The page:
I have a tendency to either see life like a sunny sky that's always been sunny and always will be… or the exact opposite—like a dark sky that's always been dark and always will be. One day, a couple of years ago, I was beginning to feel that ominous sky creeping into my mind. It was lunch time and I thought to myself—hey, I think I'll watch a documentary while I eat lunch. That sounds nice. A few weeks before I'd heard someone say there was an interesting documentary about Sea World. Sure enough, I found it on Netflix and sat there munching a salad, ready to be entertained, and hoping to feel a little less gloomy afterwards. The documentary was very sad. Very, very sad. I didn't watch the whole thing, but I definitely watched enough. When I picked my kids up from school, they told me about their day and I remember thinking, That's really sad. Just like Sea World. And I continued to think those same words—That's really sad. Just like Sea World—about nearly everything I heard for the next three months. It's amazing how many things you can relate back to a sad documentary if you set your mind to it. After a while I started thinking—you know, the world is just one big Sea World, and all of it is really, really sad. I was super depressed. I might have continued that way forever, or at least for a good bit longer, if it weren't for a certain family of geese.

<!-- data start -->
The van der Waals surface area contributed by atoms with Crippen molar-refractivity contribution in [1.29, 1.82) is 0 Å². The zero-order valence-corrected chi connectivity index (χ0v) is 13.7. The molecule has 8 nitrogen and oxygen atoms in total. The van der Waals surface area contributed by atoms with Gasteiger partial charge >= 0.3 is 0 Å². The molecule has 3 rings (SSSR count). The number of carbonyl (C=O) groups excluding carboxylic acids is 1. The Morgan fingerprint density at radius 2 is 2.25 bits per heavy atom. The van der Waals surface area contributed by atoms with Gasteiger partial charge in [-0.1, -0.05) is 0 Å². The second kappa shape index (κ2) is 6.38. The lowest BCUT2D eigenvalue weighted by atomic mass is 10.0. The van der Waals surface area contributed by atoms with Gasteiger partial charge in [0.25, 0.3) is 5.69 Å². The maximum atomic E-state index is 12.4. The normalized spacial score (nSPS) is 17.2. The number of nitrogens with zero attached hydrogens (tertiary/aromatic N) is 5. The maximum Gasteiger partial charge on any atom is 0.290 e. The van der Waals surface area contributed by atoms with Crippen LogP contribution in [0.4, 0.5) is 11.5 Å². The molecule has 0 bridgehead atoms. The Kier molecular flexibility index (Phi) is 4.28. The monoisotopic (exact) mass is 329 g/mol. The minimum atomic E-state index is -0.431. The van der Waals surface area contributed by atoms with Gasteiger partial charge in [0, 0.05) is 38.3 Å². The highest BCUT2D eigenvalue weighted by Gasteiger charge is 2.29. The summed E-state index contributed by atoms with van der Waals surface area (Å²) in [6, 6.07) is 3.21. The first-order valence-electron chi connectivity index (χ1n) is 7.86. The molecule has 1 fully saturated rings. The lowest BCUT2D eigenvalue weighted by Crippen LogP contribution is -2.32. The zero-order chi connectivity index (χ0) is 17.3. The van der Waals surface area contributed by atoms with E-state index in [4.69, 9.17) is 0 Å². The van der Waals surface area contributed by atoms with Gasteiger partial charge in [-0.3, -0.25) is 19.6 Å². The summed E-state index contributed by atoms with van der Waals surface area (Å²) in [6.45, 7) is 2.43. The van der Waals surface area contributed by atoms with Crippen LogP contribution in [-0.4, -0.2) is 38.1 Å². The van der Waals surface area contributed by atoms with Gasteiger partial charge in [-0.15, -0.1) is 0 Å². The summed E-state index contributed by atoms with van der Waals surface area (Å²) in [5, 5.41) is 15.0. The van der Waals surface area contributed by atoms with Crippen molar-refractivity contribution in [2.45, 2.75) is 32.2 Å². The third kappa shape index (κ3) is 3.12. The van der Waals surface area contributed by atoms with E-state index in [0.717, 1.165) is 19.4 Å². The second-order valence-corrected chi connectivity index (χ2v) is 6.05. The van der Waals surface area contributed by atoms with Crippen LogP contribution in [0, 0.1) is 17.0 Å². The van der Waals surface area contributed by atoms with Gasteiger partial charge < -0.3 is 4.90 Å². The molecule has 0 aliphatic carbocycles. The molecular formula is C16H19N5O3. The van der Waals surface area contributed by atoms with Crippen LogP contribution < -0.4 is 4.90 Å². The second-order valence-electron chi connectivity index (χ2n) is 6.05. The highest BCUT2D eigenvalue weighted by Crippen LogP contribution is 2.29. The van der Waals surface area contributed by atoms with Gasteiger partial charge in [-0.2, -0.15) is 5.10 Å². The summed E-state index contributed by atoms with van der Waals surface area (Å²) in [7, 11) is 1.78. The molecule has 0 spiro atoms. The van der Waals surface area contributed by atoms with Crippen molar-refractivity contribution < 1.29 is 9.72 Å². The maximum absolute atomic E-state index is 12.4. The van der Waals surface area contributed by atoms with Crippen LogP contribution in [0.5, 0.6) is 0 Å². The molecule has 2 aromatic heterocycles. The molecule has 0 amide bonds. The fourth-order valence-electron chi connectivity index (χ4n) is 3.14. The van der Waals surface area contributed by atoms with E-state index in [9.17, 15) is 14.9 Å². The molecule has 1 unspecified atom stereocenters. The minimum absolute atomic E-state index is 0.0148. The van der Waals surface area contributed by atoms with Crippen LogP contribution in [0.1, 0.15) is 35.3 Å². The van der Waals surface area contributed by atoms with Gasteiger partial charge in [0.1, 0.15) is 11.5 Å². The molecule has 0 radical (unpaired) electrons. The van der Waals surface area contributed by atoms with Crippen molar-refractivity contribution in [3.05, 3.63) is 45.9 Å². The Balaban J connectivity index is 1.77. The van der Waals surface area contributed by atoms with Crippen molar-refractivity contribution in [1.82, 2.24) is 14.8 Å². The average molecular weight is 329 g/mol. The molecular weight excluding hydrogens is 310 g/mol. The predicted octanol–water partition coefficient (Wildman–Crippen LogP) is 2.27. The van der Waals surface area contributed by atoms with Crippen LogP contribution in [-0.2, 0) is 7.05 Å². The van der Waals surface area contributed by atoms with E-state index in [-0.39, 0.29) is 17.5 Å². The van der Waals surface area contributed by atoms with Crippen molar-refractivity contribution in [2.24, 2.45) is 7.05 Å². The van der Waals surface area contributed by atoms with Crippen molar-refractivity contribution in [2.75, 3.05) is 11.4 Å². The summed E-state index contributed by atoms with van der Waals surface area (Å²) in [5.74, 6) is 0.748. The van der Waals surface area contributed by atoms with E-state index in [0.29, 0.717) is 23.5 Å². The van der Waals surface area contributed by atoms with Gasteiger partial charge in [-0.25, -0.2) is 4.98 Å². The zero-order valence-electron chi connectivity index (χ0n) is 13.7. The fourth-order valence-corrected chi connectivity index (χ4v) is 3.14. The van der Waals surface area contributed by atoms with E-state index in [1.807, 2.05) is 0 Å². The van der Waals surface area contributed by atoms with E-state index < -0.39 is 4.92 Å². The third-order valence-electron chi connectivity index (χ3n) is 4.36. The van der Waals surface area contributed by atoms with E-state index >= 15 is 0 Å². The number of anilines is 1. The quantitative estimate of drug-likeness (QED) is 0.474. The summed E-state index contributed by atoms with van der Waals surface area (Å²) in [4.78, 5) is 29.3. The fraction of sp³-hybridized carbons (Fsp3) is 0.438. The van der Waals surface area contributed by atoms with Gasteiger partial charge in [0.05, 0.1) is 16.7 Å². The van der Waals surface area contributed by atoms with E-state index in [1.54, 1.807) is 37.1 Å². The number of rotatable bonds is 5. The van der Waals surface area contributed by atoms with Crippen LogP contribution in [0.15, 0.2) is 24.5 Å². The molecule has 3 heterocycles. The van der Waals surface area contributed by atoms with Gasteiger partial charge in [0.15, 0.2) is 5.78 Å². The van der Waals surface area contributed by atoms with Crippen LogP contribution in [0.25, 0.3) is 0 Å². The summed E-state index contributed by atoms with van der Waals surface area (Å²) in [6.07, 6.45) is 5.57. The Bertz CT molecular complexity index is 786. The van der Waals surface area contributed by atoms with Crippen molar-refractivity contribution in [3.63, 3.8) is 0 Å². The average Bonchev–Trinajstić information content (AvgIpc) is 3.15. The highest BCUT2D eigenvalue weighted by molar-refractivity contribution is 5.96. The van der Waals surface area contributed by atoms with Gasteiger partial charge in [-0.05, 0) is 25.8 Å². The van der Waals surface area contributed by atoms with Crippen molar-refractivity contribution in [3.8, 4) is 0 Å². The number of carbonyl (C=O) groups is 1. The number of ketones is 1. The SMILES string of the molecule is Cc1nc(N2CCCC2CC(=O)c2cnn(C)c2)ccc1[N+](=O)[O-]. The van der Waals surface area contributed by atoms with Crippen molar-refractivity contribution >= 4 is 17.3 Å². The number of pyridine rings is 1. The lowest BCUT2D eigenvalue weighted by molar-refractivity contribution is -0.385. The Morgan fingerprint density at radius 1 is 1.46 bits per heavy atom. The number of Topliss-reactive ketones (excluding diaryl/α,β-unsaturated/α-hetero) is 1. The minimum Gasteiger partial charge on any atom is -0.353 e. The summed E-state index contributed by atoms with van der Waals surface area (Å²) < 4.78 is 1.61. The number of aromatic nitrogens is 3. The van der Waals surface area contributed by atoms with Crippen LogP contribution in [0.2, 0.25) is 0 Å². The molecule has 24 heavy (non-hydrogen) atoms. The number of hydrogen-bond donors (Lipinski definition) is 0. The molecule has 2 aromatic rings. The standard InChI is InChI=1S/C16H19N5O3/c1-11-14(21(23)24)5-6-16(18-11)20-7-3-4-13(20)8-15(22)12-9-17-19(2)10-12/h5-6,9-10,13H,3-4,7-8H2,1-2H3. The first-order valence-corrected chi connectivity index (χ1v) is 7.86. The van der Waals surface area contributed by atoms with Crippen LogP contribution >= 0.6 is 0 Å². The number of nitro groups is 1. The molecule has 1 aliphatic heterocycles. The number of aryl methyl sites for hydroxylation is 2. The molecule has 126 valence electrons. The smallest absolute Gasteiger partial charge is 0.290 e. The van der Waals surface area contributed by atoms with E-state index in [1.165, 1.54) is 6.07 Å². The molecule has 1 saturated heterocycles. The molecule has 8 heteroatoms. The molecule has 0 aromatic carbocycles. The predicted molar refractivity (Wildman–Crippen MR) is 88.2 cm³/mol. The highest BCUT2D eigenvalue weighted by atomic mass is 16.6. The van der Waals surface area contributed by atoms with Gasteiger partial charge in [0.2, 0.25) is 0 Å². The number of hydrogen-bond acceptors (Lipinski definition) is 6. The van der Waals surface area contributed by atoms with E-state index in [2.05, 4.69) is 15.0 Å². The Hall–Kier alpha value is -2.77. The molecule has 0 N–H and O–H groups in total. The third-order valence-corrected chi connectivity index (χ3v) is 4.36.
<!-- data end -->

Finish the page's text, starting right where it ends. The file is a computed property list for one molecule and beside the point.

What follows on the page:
I realized that I had taken a joyful event...and had managed to make it into a postponed sad event by tacking the words, "this time", on to the end of my sentence.
I was driving along, thinking sad thoughts that all went straight back to Sea World when I noticed this family of geese attempting to cross a busy road. I was certain they were all going to die, but to my surprise the car in front of me stopped in time for them to get across, and the car coming from the other direction did the same. The geese made it. Out loud I said, "Oh, thank the Lord! They made it! This time." Hearing myself say this out loud I realized that I had taken a joyful event—a bunch of geese not being squashed flat—and had managed to make it into a postponed sad event by tacking the words, "this time", on to the end of my sentence. The ridiculousness of this had a jolting effect. What had I been doing for the last three months? There had probably been good things here and there the whole time, but I'd colored them all with that wretched documentary.